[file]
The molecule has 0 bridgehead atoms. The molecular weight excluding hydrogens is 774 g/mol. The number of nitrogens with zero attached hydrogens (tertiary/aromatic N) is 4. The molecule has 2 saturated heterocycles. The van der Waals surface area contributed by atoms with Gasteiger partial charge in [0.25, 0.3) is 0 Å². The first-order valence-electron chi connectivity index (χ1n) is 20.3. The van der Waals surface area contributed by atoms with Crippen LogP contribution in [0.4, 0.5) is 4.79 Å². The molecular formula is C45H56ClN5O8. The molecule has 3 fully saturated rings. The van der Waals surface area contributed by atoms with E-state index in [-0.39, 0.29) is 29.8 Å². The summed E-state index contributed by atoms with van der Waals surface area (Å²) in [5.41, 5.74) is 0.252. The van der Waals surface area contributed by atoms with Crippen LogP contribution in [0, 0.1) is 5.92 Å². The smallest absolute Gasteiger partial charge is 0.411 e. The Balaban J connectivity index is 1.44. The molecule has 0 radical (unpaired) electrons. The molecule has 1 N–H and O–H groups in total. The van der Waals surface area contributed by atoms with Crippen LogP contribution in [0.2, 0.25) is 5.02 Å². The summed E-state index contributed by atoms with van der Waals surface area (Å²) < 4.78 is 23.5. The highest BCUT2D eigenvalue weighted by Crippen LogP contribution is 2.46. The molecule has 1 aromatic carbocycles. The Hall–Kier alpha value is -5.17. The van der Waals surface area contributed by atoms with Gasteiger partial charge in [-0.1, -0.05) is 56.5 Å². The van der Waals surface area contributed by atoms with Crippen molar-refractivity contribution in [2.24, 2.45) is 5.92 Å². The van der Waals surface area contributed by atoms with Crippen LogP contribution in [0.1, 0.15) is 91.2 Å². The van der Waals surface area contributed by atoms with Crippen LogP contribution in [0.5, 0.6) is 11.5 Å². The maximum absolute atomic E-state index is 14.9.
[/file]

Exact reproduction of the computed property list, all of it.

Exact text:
The molecule has 0 bridgehead atoms. The molecular weight excluding hydrogens is 774 g/mol. The number of nitrogens with zero attached hydrogens (tertiary/aromatic N) is 4. The molecule has 2 saturated heterocycles. The van der Waals surface area contributed by atoms with Gasteiger partial charge in [0.25, 0.3) is 0 Å². The first-order valence-electron chi connectivity index (χ1n) is 20.3. The van der Waals surface area contributed by atoms with Crippen LogP contribution in [0.4, 0.5) is 4.79 Å². The molecular formula is C45H56ClN5O8. The molecule has 3 fully saturated rings. The van der Waals surface area contributed by atoms with E-state index in [-0.39, 0.29) is 29.8 Å². The summed E-state index contributed by atoms with van der Waals surface area (Å²) in [5.41, 5.74) is 0.252. The van der Waals surface area contributed by atoms with Crippen LogP contribution in [0, 0.1) is 5.92 Å². The smallest absolute Gasteiger partial charge is 0.411 e. The Balaban J connectivity index is 1.44. The molecule has 0 radical (unpaired) electrons. The molecule has 1 N–H and O–H groups in total. The van der Waals surface area contributed by atoms with Crippen LogP contribution in [0.2, 0.25) is 5.02 Å². The summed E-state index contributed by atoms with van der Waals surface area (Å²) < 4.78 is 23.5. The highest BCUT2D eigenvalue weighted by Crippen LogP contribution is 2.46. The molecule has 1 aromatic carbocycles. The Hall–Kier alpha value is -5.17. The van der Waals surface area contributed by atoms with Gasteiger partial charge in [-0.1, -0.05) is 56.5 Å². The van der Waals surface area contributed by atoms with Crippen molar-refractivity contribution in [2.24, 2.45) is 5.92 Å². The van der Waals surface area contributed by atoms with Crippen LogP contribution in [0.1, 0.15) is 91.2 Å². The van der Waals surface area contributed by atoms with Crippen LogP contribution in [0.5, 0.6) is 11.5 Å². The maximum absolute atomic E-state index is 14.9.